A transsexual sales manager who was forced to switch sexual identities at her employer's whim has been awarded more than €35,000 in compensation for gender discrimination.
Louise Hannon (50), from Arbour Hill, north Dublin, last night said she felt vindicated after winning the case against her former employer First Direct Logistics Ltd after the precedent-setting decision by the Equality Tribunal.
"It's closure. It means I can get on with my life," she said. "I'm stubborn and when I saw something wrong, I stood up and said I won't be treated like this."
Ms Hannon, who was born a male, is the first transsexual worker to successfully use the Employment Equality Act in a case of discrimination on the grounds of transsexualism.
The tribunal found that Ms Hannon was discriminated against by her employer on the basis of gender and disability and was awarded €35,422.71 plus interest from her former employer.
Ms Hannon worked as a man as a business development manager for the company for five years before she disclosed to management in October 2006 that she was a transsexual and would be leaving the company the following May because she didn't think a transport firm "would be comfortable with it".
The company, however, encouraged her to stay in the job and in December 2006 she met company officials to discuss the workplace implications of her transition to female and was asked to wait a few months to accommodate a new staff member.
But when she arrived in the office as a woman after changing her name by deed poll in March 2007, she was told she would have to work the phones in her "male identity" from home, while a new office was set up, and would have to revert to a male identity when meeting clients. She was also forbidden from using the women's toilet at work.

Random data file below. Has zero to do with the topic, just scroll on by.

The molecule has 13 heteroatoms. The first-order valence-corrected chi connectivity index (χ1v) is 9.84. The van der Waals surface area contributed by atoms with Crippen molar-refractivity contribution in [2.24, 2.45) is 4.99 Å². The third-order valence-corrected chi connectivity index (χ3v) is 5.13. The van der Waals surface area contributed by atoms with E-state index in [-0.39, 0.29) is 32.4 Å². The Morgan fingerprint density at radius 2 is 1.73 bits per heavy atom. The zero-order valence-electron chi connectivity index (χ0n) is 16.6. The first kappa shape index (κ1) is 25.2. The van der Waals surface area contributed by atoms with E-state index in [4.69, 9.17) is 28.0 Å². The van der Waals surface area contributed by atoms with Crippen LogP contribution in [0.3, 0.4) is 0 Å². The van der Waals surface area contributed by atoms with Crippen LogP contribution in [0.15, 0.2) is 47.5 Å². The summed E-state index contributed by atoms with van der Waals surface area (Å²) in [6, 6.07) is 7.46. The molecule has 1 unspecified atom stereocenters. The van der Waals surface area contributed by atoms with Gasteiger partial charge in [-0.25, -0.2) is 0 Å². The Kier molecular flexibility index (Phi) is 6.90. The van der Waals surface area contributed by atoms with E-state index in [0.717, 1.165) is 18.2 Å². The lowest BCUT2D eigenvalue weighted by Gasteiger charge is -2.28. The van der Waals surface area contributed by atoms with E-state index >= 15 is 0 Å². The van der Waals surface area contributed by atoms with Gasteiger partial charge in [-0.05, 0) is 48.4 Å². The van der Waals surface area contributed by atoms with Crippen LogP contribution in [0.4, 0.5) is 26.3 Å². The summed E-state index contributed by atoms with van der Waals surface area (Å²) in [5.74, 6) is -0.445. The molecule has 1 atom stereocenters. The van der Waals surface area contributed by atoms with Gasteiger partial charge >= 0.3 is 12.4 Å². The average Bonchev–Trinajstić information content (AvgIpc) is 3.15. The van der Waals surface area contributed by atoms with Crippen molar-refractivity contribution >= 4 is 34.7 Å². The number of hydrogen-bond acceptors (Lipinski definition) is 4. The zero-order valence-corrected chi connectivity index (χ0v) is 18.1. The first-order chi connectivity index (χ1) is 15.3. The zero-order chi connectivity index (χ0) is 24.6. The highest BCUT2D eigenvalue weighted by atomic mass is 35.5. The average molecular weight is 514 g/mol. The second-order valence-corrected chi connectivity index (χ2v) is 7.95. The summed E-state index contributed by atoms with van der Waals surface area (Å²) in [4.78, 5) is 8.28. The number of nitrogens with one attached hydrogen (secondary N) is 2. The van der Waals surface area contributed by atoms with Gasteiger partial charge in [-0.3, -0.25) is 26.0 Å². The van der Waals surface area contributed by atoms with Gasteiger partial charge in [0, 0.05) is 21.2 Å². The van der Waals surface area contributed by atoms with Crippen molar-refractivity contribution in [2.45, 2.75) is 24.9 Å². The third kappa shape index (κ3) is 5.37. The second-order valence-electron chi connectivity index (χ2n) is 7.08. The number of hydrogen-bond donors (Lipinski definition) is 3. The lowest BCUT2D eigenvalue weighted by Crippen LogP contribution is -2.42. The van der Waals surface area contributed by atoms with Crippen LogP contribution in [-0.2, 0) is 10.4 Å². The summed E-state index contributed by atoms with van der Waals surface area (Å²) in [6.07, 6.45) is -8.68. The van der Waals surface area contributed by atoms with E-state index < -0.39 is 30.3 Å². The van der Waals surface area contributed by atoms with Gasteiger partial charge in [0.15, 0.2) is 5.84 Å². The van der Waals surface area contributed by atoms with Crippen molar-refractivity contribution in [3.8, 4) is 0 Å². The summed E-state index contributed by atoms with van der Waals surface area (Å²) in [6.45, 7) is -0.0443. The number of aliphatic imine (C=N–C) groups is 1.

Despite several requests from her to return to the office, she was eventually told that a new employee had been hired and there was no room for her at the office, the tribunal heard.
On July 19, 2007, she was told by the company director that he was not happy with her work.
She again asked to be allowed to work from the office but was refused on the grounds that her presence "caused a bad atmosphere". She left the company at the end of the month claiming that she had been constructively dismissed.
The company countered that it had made every effort to accommodate Ms Hannon's transition and claimed that she was depressed and unable to generate new sales. However, the Equality Officer investigating the case found that "requesting Ms Hannon to switch between a male/female identity whenever the respondent felt the need for it constituted direct discrimination on the gender and disability grounds".
Ms Hannon was diagnosed as having Gender Identity Disorder, a psychiatric condition in which a person believes they were born in the wrong gender.
The officer also found that forcing Ms Hannon to work from home was discriminatory and she "was isolated in her home from late April 2007".
Last night, a spokesman for the firm apologised to Ms Hannon, noting she was a "popular and respected member of staff".
"We regret the circumstances in which we failed to provide a full level of support and understanding," he said.
The ruling was applauded by the Equality Authority's chair Angela Kerins.
She said: "I am pleased the Employment Equality Acts have proven to be robust in the defence of transsexual rights in the workplace."
Ms Hannon is currently on hormone therapy and is pursuing a new career as a photographer.